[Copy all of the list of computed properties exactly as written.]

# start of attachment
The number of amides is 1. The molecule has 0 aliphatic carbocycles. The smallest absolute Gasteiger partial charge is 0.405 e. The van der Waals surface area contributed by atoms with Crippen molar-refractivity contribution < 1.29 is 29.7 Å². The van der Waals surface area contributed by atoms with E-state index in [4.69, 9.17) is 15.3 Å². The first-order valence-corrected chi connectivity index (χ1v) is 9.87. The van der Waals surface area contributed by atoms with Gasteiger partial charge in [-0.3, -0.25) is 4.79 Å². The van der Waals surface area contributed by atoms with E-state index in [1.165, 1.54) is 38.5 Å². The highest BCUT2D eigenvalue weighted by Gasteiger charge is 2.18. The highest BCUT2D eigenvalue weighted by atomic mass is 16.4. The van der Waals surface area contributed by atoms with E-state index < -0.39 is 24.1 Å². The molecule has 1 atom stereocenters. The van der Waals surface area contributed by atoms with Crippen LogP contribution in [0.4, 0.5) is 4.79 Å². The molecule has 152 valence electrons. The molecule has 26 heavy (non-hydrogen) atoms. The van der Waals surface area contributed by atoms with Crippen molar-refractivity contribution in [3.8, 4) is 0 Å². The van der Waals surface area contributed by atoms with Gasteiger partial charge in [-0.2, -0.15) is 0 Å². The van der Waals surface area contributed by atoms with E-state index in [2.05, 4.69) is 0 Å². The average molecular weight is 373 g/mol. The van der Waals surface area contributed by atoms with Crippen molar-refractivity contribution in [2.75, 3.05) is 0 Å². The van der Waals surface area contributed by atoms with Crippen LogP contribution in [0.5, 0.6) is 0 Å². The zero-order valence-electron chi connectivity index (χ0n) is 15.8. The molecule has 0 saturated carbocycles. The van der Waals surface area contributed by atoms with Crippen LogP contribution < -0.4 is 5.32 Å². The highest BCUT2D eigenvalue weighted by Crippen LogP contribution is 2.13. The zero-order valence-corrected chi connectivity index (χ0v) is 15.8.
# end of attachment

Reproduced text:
The number of amides is 1. The molecule has 0 aliphatic carbocycles. The smallest absolute Gasteiger partial charge is 0.405 e. The van der Waals surface area contributed by atoms with Crippen molar-refractivity contribution < 1.29 is 29.7 Å². The van der Waals surface area contributed by atoms with E-state index in [4.69, 9.17) is 15.3 Å². The first-order valence-corrected chi connectivity index (χ1v) is 9.87. The van der Waals surface area contributed by atoms with Gasteiger partial charge in [-0.3, -0.25) is 4.79 Å². The van der Waals surface area contributed by atoms with E-state index in [1.165, 1.54) is 38.5 Å². The highest BCUT2D eigenvalue weighted by Gasteiger charge is 2.18. The highest BCUT2D eigenvalue weighted by atomic mass is 16.4. The van der Waals surface area contributed by atoms with E-state index < -0.39 is 24.1 Å². The molecule has 1 atom stereocenters. The van der Waals surface area contributed by atoms with Crippen LogP contribution in [0.4, 0.5) is 4.79 Å². The molecule has 152 valence electrons. The molecule has 26 heavy (non-hydrogen) atoms. The van der Waals surface area contributed by atoms with Crippen molar-refractivity contribution in [3.8, 4) is 0 Å². The van der Waals surface area contributed by atoms with Gasteiger partial charge in [-0.2, -0.15) is 0 Å². The van der Waals surface area contributed by atoms with E-state index in [2.05, 4.69) is 0 Å². The average molecular weight is 373 g/mol. The van der Waals surface area contributed by atoms with Crippen molar-refractivity contribution in [2.75, 3.05) is 0 Å². The van der Waals surface area contributed by atoms with Crippen LogP contribution in [0.5, 0.6) is 0 Å². The zero-order valence-electron chi connectivity index (χ0n) is 15.8. The molecule has 0 saturated carbocycles. The van der Waals surface area contributed by atoms with Crippen LogP contribution < -0.4 is 5.32 Å². The highest BCUT2D eigenvalue weighted by Crippen LogP contribution is 2.13. The zero-order valence-corrected chi connectivity index (χ0v) is 15.8.